Maximize Your Money

I have been accused of being a bit frugal. As a recently married college student whose wife is also a full-time student, I generally do my best to live up to that accusation. đŸ˜€ As a man of limited means, I try to get the most value out of any money that I spend.

This doesn’t mean that I always buy the cheapest that I can find. In fact, it often means that I will pay more in order to get better quality. This works out when the higher quality item doesn’t break and I don’t have to go purchase a replacement. It all depends on how I will be using the item: a one-time user can be cheap and disposable, but something I want to last generally needs to be better quality. So before making a purchase, I have to determine what I want the results to be.

This theory also works for other expenditures. I go white water rafting every year. There are two different rivers equally distant from my home. I have never been to one of the rivers, and have been going to the other for over a decade now. This is a simple decision for me to make each year. While I would love to visit the “new” river, which has a 4/5 rating, it will cost as much just to hire a raft as it does to spend an entire weekend at the “old” river, which has a 3/4 rating.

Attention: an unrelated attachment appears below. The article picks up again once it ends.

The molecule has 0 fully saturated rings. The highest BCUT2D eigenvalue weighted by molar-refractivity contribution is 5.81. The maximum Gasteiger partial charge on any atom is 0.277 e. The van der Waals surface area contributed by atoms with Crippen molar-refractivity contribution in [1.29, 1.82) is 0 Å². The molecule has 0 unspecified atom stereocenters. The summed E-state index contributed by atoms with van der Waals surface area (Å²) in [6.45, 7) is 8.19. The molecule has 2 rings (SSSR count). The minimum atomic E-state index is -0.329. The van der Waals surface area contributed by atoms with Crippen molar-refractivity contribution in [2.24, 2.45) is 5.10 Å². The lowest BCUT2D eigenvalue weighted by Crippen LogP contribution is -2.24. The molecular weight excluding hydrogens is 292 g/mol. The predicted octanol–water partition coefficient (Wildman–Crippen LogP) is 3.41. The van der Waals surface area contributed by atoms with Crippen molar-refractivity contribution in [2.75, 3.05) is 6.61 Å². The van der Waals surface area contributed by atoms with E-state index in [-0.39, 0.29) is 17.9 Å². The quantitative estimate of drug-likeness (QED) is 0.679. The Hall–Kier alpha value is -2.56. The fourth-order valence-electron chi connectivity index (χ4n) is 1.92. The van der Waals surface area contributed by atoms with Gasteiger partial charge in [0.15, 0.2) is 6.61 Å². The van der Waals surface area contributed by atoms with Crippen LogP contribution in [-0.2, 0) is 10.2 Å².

For less money, I can drive down to the old river, stay in a campground for two nights (or backpack and camp in the state forest for free), hike up into the mountains and go rock climbing/rappelling (free, since I have my own gear), explore a local cave, go white-water rafting, and then return home. All this for the cost of rafting the new river, and that doesn’t include food, transportation or any lodging.

All in all, I feel that I get much more value out of my money for the weekend trip, as I get to take part in a number of favorite activities and spend a longer amount of time doing it. I know what is more important to me in this case, and how to best reach my desired outcome.

Do you put much thought into your purchases? Do you only look at the price-tag or do you consider other, more important factors? Next time, whether it is something as small as paying an extra $1 for a preferred chocolate bar or going on a slightly less exciting trip that lasts much longer, picture your desired outcome as you decide what to purchase.

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